In other industries you might see a higher concentration of case studies for a different collection of vendors. For example, Oracle's Agile business and Arena Solutions are both commonplace in the electronics industry and for medical devices. For consumer packaged goods companies that develop products based on formulas, offerings like Optiva from Infor are prevalent. The larger vendors like Dassault Systemes and Siemens PLM are making progress in those areas as well, including Dassault Systemes' large Accelrys acquisition that enables scientific innovation and lab operations. For apparel and footwear, there are a host of smaller offerings including Gerber, Lawson Software and Lectra. PTC's product has strong fashion-oriented capabilities -- through the acquisition of Aptavis. Dassault Systemes and Siemens PLM have invested in these industries as well.

Know your scope -- today and tomorrow

Product functionality is also a large factor to consider. It's important to understand what you're looking for in your PLM system in the near term and in the future when you are reviewing vendors. If you only care about managing product data, the field is wider. But PLM covers a lot more. The illustration below is Tech-Clarity's breakdown of what functions PLM systems can cover. For example, if you have special needs like design for sustainability, PTC and Siemens PLM have products in those areas.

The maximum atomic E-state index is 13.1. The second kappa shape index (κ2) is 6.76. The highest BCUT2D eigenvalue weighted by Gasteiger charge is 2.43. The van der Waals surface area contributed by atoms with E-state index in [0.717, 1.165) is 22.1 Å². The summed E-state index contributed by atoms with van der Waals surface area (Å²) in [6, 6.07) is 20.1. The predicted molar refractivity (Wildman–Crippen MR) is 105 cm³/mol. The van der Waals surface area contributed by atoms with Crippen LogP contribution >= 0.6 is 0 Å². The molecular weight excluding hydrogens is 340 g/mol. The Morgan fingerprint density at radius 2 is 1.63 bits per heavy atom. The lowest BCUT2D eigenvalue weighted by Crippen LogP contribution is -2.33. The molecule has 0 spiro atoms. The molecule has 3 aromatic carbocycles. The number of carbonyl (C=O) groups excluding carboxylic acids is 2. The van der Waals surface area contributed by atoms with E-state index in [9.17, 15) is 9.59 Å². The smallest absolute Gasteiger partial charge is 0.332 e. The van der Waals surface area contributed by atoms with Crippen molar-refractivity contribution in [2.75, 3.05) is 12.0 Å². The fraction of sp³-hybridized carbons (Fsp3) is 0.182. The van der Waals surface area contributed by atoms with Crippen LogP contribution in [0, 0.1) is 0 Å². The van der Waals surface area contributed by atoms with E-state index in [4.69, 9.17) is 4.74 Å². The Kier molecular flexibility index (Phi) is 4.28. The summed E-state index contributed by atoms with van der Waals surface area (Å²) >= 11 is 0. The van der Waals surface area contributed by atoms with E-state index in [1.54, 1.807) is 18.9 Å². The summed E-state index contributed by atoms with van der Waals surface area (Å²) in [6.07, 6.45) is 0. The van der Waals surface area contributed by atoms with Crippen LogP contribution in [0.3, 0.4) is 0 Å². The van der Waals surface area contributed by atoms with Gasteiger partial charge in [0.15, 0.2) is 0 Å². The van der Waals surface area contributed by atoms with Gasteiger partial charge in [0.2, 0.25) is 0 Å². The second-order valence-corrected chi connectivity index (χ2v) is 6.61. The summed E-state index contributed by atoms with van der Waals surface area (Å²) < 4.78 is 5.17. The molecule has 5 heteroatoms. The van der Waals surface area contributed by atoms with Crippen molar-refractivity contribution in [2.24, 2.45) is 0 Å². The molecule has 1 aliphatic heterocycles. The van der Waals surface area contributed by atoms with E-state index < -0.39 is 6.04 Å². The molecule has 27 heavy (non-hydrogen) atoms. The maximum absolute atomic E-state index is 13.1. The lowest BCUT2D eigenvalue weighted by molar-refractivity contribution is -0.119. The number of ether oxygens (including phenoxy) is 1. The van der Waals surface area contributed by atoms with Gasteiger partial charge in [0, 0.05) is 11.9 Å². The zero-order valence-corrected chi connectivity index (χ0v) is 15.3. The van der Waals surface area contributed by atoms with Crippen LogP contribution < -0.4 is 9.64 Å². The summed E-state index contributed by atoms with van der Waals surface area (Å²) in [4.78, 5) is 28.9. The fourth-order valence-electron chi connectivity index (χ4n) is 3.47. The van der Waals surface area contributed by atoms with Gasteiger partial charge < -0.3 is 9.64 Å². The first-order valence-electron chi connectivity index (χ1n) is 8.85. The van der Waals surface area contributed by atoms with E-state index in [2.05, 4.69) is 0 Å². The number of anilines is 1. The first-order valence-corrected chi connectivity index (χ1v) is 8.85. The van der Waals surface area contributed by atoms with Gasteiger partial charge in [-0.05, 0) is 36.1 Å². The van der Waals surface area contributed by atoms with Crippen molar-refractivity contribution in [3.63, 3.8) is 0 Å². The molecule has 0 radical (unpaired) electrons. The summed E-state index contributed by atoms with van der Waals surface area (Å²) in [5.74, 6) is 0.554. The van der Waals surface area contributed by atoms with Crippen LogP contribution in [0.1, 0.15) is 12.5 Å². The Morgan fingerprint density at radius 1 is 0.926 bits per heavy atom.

PLM systems can cover a broad range of functions.
PLM software suites touch many business functions.

If you are a defense contractor, you might need an earned value management (EVM) system. Dassault Systemes has built this into its ENOVIA platform program management capabilities. For companies that want to integrate service with engineering, PTC has a strong investment in service operations, particularly field service. Aras, an open source PLM vendor, includes capabilities for quality management and CAPA (corrective action and preventive action) processes. It's important to look for these kinds of capabilities in addition to core data and process management when you review scope.

Develop goals for integrated development